As with Ierkul and Askja, Erawayugot is primarily cold plains. The tundra becomes more hilly the further north one travels. As with Ierkul, the population here are somewhat nomadic - they live in the north during the spring months, and travel south in late summer. The clans here are not mammoth hunters - it's not entirely clear how they make their living. Several scouts report the presence of eerie structures here and there in the northern part of the region – tall trees stripped of branches and carved and decorated in unsettling fashion.
The hills of Tinfjalla are riddled with mines, and according to scouts it is likely that somewhere in this region lie the hidden tunnels through the mountains into Volodmartz that the Thule have used in the past. This is particularly hostile territory – even without the deathly chill and constant snow of the deep winter the paths are treacherous and a horrible fall with a sickening crunch at the end seems all to common a fate.
There are several cave mouths high in the hills here that are clearly not mines, but are marked with runes and curtains of bones tied to thin cords that clatter and jerk madly in the wind. Known as Houses of Silence, these caves appear to be both tombs and a rich source of crystal mana.
As with Tinfjalla, this is a hilly region. There are several settlements here low in the hills. The largest of these is called Sasuihk and is built on the shores of a deep mountain pool fed by a magnificent waterfall that cascades down the side of a mountain. Called Virt Sasuihk Ussa, this waterfall is crystal clear and appears to be an object of veneration by some of the Thule.
While there are mines in Yurah, there are significantly less than are found in Tinfjalla. The largest, however, is without doubt the wealthiest and most prominent in the entire territory - the mithril mine of Feyanksyothen.
Thule Forces (Summer 381YE)
After the Spring Equinox 381YE, the scouts reported five Thule armies in Verthandi. Each occupied one or two fortified camps, scattered across the plains and foothills of the territory. Many of their number were engaged in peace-time activities – hunting, farming, patrolling – but the warriors could be recalled at a moments notice to defend Verthandi from invaders. This information has been gleaned from the extensive spy reports and is presented here as an example of how the Thule armies operate when they are in friendly territory. it is correct as of the beginning of the Summer Solstice 381YE.
Banner of the Rime Hound
Quality: Warbeasts. This quality allows the Banner of the Rime Hound to take a powerful attacking order by unleashing their creatures onto a battlefield.
The Banner of the Rime Hound is a large force, familiar to many who fought in the Sermersuaq campaigns of 378YE and 379YE. Beneath banners depicting white dogs, they are notable for the number of warbeasts included in their ranks. Wintermark warriors who fought at the Battle of Ikka's Tears mark the war rhinos, but they also make use of packs of barely domesticated dire wolves, armoured bears of great size, and a unique breed of creature that seems to combine all the worst traits of wolves and bears with the aspect of an ape. They seem mostly engaged in hunting and training new beasts for their army, presumably still working to replenish the creatures slain during their attack on the Silver Peaks.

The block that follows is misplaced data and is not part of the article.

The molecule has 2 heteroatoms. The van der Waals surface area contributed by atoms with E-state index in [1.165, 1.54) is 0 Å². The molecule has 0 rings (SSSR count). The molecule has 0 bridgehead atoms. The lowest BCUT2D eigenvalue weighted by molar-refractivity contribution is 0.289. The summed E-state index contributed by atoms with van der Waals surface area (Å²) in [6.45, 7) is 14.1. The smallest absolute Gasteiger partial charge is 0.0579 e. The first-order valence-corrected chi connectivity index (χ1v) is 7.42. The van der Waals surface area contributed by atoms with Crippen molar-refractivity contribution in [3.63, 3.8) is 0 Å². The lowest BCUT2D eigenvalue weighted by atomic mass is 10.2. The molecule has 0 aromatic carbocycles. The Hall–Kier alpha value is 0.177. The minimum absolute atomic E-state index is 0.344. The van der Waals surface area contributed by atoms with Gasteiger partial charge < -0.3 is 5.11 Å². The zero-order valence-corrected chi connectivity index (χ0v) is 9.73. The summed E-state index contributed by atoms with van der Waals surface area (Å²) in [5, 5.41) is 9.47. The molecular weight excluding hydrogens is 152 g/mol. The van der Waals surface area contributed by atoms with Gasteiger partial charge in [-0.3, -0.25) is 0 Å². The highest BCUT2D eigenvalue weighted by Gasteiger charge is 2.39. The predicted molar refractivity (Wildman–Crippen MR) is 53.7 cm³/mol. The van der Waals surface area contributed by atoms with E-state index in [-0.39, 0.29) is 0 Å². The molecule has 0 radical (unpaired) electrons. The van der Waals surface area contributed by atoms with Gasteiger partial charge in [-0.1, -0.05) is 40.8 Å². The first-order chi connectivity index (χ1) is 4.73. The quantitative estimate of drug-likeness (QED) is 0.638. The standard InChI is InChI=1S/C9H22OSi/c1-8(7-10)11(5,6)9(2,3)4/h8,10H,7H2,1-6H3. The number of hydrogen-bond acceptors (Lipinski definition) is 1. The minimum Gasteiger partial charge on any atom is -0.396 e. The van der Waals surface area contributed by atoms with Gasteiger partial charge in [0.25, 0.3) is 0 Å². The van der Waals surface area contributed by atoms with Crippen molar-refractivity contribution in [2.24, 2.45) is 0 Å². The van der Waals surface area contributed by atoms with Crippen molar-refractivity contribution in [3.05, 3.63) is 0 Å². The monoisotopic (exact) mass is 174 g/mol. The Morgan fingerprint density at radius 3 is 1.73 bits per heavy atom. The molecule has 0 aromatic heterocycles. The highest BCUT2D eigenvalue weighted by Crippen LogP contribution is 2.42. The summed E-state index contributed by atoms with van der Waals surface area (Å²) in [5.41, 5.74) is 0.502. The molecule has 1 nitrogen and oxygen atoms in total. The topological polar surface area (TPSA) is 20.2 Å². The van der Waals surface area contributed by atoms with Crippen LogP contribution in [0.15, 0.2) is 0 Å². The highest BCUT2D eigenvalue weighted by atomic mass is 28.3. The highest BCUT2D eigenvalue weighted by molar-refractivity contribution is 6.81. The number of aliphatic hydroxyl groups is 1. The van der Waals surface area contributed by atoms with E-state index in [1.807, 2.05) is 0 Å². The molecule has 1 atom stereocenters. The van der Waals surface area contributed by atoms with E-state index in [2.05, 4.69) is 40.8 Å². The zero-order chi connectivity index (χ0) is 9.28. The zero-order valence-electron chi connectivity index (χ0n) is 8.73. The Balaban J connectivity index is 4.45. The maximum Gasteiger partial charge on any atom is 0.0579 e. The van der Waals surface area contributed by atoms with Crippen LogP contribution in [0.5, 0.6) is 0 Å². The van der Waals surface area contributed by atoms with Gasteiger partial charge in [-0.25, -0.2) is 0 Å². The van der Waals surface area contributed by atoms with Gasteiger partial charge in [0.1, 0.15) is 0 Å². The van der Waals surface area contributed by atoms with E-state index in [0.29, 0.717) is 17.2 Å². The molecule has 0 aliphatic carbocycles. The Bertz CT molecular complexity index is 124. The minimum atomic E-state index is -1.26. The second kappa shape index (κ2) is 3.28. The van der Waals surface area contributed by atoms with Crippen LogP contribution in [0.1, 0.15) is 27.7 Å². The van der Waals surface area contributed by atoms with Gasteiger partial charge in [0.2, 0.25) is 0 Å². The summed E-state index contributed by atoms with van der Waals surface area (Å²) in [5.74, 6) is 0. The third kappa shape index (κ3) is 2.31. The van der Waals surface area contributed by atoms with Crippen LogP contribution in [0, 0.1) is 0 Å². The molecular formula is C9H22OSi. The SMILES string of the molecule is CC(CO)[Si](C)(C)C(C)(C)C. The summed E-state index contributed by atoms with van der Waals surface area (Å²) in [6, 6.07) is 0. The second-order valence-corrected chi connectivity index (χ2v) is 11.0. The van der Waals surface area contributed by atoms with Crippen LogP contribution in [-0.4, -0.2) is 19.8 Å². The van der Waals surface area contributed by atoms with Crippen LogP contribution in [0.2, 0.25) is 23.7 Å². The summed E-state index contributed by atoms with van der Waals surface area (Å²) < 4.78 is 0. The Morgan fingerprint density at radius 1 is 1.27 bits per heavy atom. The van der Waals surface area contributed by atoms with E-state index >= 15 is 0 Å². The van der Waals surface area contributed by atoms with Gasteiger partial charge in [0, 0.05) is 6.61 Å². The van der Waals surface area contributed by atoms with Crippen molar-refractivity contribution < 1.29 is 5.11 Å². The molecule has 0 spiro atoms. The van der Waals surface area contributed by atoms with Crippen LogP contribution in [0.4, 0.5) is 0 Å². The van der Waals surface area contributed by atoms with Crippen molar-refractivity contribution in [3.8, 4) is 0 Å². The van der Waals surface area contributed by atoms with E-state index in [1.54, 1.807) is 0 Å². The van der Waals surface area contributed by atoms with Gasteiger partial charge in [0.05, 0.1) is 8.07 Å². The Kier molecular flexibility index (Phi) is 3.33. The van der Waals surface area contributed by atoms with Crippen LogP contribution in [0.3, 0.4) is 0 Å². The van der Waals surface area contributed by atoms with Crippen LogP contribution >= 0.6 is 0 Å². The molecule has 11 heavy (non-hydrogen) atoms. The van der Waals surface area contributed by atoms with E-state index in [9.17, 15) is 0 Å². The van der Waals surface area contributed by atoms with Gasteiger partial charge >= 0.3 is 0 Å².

Chasm of Thunder
The Chasm of Thunder march beneath dark blue banners often bearing the Runes of Dominion and Strength. They were noticably camped apart from the other armies on the plains of Erawayugot. They seemed to spend almost their entire time training – fighting viciously in shallow pits dug out of the ground for that purpose, as well as sending out small war parties to hunt mammoths with hand weapons. They appeared to be especially bloodthirsty – after every victory, the victory was daubed with the blood of their opponent.
Claws of the Icy Grasp
The Claws of the Icy Grasp appeared to have spread out across much of the territory. Their banners show taloned hands or paws, and the rune Pallas is common – and also appears to be a common tattoo worn by many of the soldiers. They seemed quite disciplined – even spread out as they were they drilled regularly in small groups and kept their weapons and armour ready to go at a moments notice. More so than any of the other Thule forces in Verthandi the warriors were engaged in “civilian” work – farming, mining, hunting – and a significant portion of their produce was channelled to stockpiles at Skjuhalm in Erskjuvaten.
Dance of Binding
The Dance of Binding were primarily camped on the cold hills of Tinfjalla in the south-east. Their banners show a chain motif, and the Tykonus rune. Of note are the number of forges they maintain – there seem to be a number of smiths among them who are engaged in forging weapons and armour. Interestingly, they seem to be using old and damaged weapons – melting them down and reshaping them – more than they are using fresh material. Many of the warriors seem to spend long periods engaged in great ritualistic dances, often fully armoured and wielding their weapons, during which they push themselves to the point of exhaustion and beyond, apparently to strengthen their bodies and their will.
White Mountain Fire
The White Mountain Fire were camped in the hills and mountains of Yurah. Their banners usurprisingly incorporate themes of mountains and fire, and the runes Diras and Sular. They appeared especially at home in the hills and mountains – indeed scouts suggested that the entire army is drawn from a single sprawling clan of hill-orcs that dwell in Yurah and Tinfjalla.